Next December 10 you will be able to buy one of the most famous and rarest computers that exist. A mythical Apple I with two unique features, which make it even more valuable.
Apple did not invent mobile phones or computers, although many believe it. But it is true that it was a pioneer in many aspects, such as home computers . In 1976, he released the Apple I , one of the first personal microcomputers. Only 200 units were manufactured, and not all are preserved. The one we are going to see is one of the best.
On December 10, the auction company RR Auction puts an Apple I unique in the world up for auction . Not only does it work perfectly, but it is still in its original box (there are only a handful of units that still have the box), and it is signed by the creator of the computer, Steve Wozniak .
One of the greatest experts in Apple I, Corey Cohen, has restored it and subjected it to a functional test for 8 hours in a row , without having suffered any problems. You can see it in this video:
In addition to the computer itself and the original box, the auction includes the instruction manual, cassette interface, power supply, a Datanetics keyboard with its wooden casing, a vintage Panasonic cassette player, and a 1976 Sanyo television. In short, everything you need to make the almost 50-year-old computer work perfectly.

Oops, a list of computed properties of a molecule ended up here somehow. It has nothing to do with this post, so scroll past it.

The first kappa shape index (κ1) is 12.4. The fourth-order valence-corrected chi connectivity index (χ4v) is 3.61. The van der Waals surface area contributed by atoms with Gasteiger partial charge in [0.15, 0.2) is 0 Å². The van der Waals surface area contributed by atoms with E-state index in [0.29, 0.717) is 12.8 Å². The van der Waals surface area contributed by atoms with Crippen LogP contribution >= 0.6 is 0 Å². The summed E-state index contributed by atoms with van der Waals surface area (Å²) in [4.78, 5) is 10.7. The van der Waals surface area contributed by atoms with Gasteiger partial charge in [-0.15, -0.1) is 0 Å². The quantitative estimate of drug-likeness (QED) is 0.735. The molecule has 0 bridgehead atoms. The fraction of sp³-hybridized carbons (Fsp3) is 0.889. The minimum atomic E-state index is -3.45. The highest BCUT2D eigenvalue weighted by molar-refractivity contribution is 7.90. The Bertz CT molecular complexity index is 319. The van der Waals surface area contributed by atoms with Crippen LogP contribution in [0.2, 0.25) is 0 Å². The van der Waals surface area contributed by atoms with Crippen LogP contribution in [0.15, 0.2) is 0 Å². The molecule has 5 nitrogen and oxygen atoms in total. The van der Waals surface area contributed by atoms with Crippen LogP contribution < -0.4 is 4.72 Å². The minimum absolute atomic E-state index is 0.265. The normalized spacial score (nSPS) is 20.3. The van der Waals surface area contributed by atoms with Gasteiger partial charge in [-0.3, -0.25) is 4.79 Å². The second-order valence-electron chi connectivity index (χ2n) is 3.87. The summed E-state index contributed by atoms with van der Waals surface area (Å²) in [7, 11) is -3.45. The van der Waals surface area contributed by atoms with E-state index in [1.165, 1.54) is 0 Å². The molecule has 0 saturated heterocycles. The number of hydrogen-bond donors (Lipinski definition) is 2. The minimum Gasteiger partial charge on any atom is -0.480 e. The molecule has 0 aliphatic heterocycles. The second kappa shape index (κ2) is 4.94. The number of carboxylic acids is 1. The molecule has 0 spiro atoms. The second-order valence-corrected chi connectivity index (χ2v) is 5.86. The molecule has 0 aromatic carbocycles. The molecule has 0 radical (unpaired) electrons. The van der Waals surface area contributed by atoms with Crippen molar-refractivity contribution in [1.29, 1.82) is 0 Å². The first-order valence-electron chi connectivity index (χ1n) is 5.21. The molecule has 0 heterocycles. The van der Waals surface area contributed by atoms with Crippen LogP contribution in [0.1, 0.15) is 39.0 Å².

The auction will take place on December 10, with a starting price of $ 50,000 . You have more details in this PDF. Considering that a working Apple I, but without the box and Woz’s signature, sold for more than 600,000 euros in 2013, we would not be surprised if this unit is close to a million dollars.
The mythical Apple I was a handmade computer. Steve Jobs and Steve Wozniak (who designed the computer hardware and software to work), sold it in the form of a computer board, and it was the user himself who had to solder some pieces, add the keyboard, the cassette for reading data tapes, TV, etc.
However, as the auction website itself explains , Steve Jobs sold 50 units to The Byte Shop, one of the world’s leading computer stores, on the condition that they were completely assembled. So the Apple I became one of the first computers where users did not have to solder: you just had to take it out of the box, and start using it.
In a way, the Apple I was a rehearsal for what would come next. Apple’s first big hit came with the Apple II , the first microprocessor to be manufactured on a large scale. Only the original Apple II sold 2 million units, and there were also different additional models. A success story that continues to this day.